Visual data plays an integral part in our society and technology today. A massive amount of images are processed daily, from using facial recognition to unlock your mobile phone to detecting lane departure while driving. Any technology processing image data is likely implementing image annotation. Image annotation is similar to data labeling but in the context of visual data such as video or images. Annotating images is the act of labeling objects within an image. This step is crucial for any machine learning supervised model training on image data for tasks such as image segmentation, image classification, and object detection. As the rate of visual data being processed continues to incline, annotating images according to its business application can deem to be a time-consuming and challenging task. Hence, it is worthwhile to carefully choose the best image annotation tools and techniques based on the task at hand.
Computer vision is an area in machine learning which focuses on making sense of images through identifying objects, similar to the way humans do. This approach attempts to mimic how the human visual system functions. Computer vision models perform pattern recognition during the training step where labels are learned and assigned. Deep learning has become the go-to algorithm for computer vision tasks due to its scalability and accuracy of results.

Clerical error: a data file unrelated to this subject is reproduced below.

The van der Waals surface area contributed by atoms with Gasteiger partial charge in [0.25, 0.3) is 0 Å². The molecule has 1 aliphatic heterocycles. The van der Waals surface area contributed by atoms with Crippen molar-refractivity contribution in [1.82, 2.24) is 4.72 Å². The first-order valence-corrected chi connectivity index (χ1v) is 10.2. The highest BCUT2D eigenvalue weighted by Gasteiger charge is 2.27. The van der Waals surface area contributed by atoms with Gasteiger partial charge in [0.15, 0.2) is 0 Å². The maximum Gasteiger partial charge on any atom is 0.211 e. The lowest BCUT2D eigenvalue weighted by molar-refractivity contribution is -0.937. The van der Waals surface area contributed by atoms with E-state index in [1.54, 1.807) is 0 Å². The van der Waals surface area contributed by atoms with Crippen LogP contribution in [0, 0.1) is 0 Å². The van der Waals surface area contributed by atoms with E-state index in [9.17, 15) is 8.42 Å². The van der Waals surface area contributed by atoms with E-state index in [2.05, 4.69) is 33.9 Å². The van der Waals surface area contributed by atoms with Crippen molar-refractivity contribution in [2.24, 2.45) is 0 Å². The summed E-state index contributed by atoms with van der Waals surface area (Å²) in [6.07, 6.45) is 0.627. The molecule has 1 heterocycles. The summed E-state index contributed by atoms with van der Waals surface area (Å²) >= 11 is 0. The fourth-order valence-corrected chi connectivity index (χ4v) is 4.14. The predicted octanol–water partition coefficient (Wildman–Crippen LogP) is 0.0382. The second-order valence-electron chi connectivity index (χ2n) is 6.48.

Image annotation plays a pivotal role in computer vision tasks. It tags features in images you want your model to recognize and use during training. That being said, there are a variety of techniques to utilize to improve a computer vision task. Outlined below are tips any data scientist working with visual data can apply to improve their image annotation task and model results.
Perhaps some of the most impactful errors occur in the beginning phase of building an image annotation-based model. Rushing through your model without fully understanding the underlying data can lead to erroneous annotations. To avoid this, it is best to scope out the noise and distribution of your dataset before feeding it into a model. It is also important to assess prematurely if the quality of your image data is good enough for your model to train on. Furthermore, understanding the ins and outs of your data will help you to identify the best annotation technique to use. These techniques are discussed below.